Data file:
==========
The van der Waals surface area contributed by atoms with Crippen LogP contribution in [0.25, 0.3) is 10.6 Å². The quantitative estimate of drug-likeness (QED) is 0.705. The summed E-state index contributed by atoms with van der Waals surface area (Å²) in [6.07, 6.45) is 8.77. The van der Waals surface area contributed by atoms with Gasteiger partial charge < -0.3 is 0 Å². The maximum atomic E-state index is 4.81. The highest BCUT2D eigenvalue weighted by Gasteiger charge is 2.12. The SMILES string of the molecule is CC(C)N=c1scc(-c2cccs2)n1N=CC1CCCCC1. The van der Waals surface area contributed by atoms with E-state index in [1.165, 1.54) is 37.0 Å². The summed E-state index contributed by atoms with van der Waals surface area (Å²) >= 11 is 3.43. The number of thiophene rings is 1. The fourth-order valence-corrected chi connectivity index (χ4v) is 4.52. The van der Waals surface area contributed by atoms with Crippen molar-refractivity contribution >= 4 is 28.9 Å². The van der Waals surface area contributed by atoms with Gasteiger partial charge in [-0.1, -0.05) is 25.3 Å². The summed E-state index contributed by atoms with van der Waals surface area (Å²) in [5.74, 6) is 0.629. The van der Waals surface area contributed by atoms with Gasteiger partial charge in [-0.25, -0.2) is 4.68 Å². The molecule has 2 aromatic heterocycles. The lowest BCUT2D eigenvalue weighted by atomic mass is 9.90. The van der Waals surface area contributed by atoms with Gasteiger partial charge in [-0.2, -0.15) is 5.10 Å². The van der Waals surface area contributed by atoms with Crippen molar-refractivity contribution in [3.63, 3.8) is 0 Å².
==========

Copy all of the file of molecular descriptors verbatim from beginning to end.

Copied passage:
The van der Waals surface area contributed by atoms with Crippen LogP contribution in [0.25, 0.3) is 10.6 Å². The quantitative estimate of drug-likeness (QED) is 0.705. The summed E-state index contributed by atoms with van der Waals surface area (Å²) in [6.07, 6.45) is 8.77. The van der Waals surface area contributed by atoms with Gasteiger partial charge < -0.3 is 0 Å². The maximum atomic E-state index is 4.81. The highest BCUT2D eigenvalue weighted by Gasteiger charge is 2.12. The SMILES string of the molecule is CC(C)N=c1scc(-c2cccs2)n1N=CC1CCCCC1. The van der Waals surface area contributed by atoms with E-state index in [1.165, 1.54) is 37.0 Å². The summed E-state index contributed by atoms with van der Waals surface area (Å²) >= 11 is 3.43. The number of thiophene rings is 1. The fourth-order valence-corrected chi connectivity index (χ4v) is 4.52. The van der Waals surface area contributed by atoms with Crippen molar-refractivity contribution >= 4 is 28.9 Å². The van der Waals surface area contributed by atoms with Gasteiger partial charge in [-0.1, -0.05) is 25.3 Å². The summed E-state index contributed by atoms with van der Waals surface area (Å²) in [5.74, 6) is 0.629. The van der Waals surface area contributed by atoms with Gasteiger partial charge in [-0.25, -0.2) is 4.68 Å². The molecule has 2 aromatic heterocycles. The lowest BCUT2D eigenvalue weighted by atomic mass is 9.90. The van der Waals surface area contributed by atoms with Gasteiger partial charge in [-0.2, -0.15) is 5.10 Å². The van der Waals surface area contributed by atoms with Crippen molar-refractivity contribution in [3.63, 3.8) is 0 Å².